The Hour of the Star Book Summary and Study Guide

Detailed plot synopsis reviews of The Hour of the Star

The narrator of the novel is the fictional writer of the story. He describes the feelings he has as he creates the character Macabea from the face of a girl from the North-East of Brazil he sees in a market. Where will his imagination take Macabea? Macabea exists therefore she is. She is a quiet and simple girl brought up by her strict aunt and at the time of the story is a virgin. She meets the macho Olimpico, who has killed a man and dreams of becoming a politician, and they date. In his spare time Olimpico goes to funerals. However he ditches Macabea for her work colleague buxom Gloria. Macabea goes to a doctor and innocently accepts her diagnosis of tuberculosis. She goes to a fortune teller who tells her what a terrible life she has (until that moment Macabea had thought of herself as happy) and that she will marry a rich foreigner called Hans. On leaving the fortune teller she is struck by a yellow Mercedes and falls bleeding to the pavement. For a while the writer narrator toys with killing her and then decides it is time for her to die. This brilliant Brazilian novel says much about what it is to be a misfit.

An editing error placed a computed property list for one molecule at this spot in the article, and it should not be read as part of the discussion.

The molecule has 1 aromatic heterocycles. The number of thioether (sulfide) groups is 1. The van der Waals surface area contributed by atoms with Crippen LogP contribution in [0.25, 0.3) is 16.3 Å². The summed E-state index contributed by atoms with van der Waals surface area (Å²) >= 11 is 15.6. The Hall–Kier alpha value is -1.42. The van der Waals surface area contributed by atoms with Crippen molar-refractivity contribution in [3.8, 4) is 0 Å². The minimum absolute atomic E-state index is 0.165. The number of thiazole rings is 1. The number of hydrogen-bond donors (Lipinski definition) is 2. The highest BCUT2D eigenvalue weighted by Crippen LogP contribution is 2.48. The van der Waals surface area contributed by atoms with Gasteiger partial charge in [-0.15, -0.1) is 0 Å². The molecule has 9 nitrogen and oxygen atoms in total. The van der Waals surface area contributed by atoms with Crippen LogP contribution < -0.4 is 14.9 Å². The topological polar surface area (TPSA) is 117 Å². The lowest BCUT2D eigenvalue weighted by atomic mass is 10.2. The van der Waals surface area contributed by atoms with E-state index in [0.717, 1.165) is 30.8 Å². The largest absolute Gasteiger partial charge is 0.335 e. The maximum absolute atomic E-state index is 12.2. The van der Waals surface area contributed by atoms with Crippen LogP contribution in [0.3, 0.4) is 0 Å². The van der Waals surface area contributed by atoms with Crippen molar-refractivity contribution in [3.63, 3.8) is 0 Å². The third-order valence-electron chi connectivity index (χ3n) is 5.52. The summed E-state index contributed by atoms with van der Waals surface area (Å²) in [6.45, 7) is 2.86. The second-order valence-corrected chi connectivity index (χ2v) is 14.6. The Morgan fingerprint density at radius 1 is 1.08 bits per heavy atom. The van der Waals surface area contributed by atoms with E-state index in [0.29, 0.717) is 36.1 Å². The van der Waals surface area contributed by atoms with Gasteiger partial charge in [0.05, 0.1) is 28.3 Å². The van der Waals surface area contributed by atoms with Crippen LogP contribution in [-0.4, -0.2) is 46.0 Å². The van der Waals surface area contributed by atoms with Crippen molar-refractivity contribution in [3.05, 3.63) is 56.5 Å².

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The review of this Book prepared by John Marcel

Chapter Analysis of The Hour of the Star

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Plot & Themes

Tone of book?    -   thoughtful Time/era of story    -   1980's-1999 Ethnic/Regional/Religion    -   Spanish in Latin America or Spain Poverty, surviving    -   Yes Kind of living:    -   general poverty story Is this an adult or child's book?    -   Adult or Young Adult Book Ethnic/regional/gender life    -   Yes

Main Character

Gender    -   Female Profession/status:    -   secretary Age:    -   20's-30's Ethnicity/Nationality    -   Hispanic/Latinic Unusual characteristics:    -   Super sensitive soggy jelly muffin


How much descriptions of surroundings?    -   4 () The Americas (not US):    -   Yes The Americas:    -   South City?    -   Yes City:    -   dirty, grimy (like New York)

Writing Style

Amount of dialog    -   roughly even amounts of descript and dialog

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Clarice Lispector Books Note: the views expressed here are only those of the reviewer(s).
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